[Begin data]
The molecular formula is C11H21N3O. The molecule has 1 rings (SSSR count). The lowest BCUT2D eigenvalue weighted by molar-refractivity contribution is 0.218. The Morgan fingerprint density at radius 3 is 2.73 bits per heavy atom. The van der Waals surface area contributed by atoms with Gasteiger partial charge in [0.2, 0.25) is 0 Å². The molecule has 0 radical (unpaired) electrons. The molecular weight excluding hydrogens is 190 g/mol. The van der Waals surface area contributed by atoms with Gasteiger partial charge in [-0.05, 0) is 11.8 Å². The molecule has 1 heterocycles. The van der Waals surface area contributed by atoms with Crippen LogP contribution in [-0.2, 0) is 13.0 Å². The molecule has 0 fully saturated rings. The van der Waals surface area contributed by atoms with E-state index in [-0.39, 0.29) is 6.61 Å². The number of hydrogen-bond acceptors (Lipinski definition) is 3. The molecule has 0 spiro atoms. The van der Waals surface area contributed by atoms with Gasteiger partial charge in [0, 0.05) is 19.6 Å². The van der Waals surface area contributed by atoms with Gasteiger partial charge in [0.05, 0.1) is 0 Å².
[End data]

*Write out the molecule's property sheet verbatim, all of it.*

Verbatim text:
The molecular formula is C11H21N3O. The molecule has 1 rings (SSSR count). The lowest BCUT2D eigenvalue weighted by molar-refractivity contribution is 0.218. The Morgan fingerprint density at radius 3 is 2.73 bits per heavy atom. The van der Waals surface area contributed by atoms with Gasteiger partial charge in [0.2, 0.25) is 0 Å². The molecule has 0 radical (unpaired) electrons. The molecular weight excluding hydrogens is 190 g/mol. The van der Waals surface area contributed by atoms with Gasteiger partial charge in [-0.05, 0) is 11.8 Å². The molecule has 1 heterocycles. The van der Waals surface area contributed by atoms with Crippen LogP contribution in [-0.2, 0) is 13.0 Å². The molecule has 0 fully saturated rings. The van der Waals surface area contributed by atoms with E-state index in [-0.39, 0.29) is 6.61 Å². The number of hydrogen-bond acceptors (Lipinski definition) is 3. The molecule has 0 spiro atoms. The van der Waals surface area contributed by atoms with Gasteiger partial charge in [0, 0.05) is 19.6 Å². The van der Waals surface area contributed by atoms with Gasteiger partial charge in [0.05, 0.1) is 0 Å².